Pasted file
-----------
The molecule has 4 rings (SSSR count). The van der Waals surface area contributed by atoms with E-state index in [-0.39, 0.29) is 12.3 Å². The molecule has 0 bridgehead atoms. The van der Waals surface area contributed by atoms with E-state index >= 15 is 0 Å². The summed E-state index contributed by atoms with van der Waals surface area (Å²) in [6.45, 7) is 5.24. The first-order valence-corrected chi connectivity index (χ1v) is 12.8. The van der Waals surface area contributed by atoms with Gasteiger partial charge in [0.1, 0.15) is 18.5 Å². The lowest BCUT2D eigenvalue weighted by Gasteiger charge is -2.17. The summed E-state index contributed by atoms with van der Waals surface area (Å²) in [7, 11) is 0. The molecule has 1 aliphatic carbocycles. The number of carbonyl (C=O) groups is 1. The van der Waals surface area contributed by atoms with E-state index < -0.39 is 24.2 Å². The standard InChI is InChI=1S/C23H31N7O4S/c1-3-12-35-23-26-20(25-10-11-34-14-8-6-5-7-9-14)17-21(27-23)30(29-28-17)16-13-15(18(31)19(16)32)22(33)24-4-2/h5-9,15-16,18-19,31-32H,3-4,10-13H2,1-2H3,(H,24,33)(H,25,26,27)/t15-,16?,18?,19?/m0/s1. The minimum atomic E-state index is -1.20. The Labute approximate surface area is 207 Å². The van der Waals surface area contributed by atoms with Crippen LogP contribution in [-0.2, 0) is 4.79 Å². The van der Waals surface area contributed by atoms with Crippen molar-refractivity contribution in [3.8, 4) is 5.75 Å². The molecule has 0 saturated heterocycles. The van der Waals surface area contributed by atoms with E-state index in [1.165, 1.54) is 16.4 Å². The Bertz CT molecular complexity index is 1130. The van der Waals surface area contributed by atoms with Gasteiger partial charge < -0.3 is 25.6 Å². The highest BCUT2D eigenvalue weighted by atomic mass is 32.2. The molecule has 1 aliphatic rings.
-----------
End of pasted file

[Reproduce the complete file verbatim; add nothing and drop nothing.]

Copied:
The molecule has 4 rings (SSSR count). The van der Waals surface area contributed by atoms with E-state index in [-0.39, 0.29) is 12.3 Å². The molecule has 0 bridgehead atoms. The van der Waals surface area contributed by atoms with E-state index >= 15 is 0 Å². The summed E-state index contributed by atoms with van der Waals surface area (Å²) in [6.45, 7) is 5.24. The first-order valence-corrected chi connectivity index (χ1v) is 12.8. The van der Waals surface area contributed by atoms with Gasteiger partial charge in [0.1, 0.15) is 18.5 Å². The lowest BCUT2D eigenvalue weighted by Gasteiger charge is -2.17. The summed E-state index contributed by atoms with van der Waals surface area (Å²) in [7, 11) is 0. The molecule has 1 aliphatic carbocycles. The number of carbonyl (C=O) groups is 1. The van der Waals surface area contributed by atoms with E-state index < -0.39 is 24.2 Å². The standard InChI is InChI=1S/C23H31N7O4S/c1-3-12-35-23-26-20(25-10-11-34-14-8-6-5-7-9-14)17-21(27-23)30(29-28-17)16-13-15(18(31)19(16)32)22(33)24-4-2/h5-9,15-16,18-19,31-32H,3-4,10-13H2,1-2H3,(H,24,33)(H,25,26,27)/t15-,16?,18?,19?/m0/s1. The minimum atomic E-state index is -1.20. The Labute approximate surface area is 207 Å². The van der Waals surface area contributed by atoms with Crippen LogP contribution in [-0.2, 0) is 4.79 Å². The van der Waals surface area contributed by atoms with Crippen molar-refractivity contribution in [3.8, 4) is 5.75 Å². The molecule has 0 saturated heterocycles. The van der Waals surface area contributed by atoms with E-state index in [1.165, 1.54) is 16.4 Å². The Bertz CT molecular complexity index is 1130. The van der Waals surface area contributed by atoms with Gasteiger partial charge < -0.3 is 25.6 Å². The highest BCUT2D eigenvalue weighted by atomic mass is 32.2. The molecule has 1 aliphatic rings.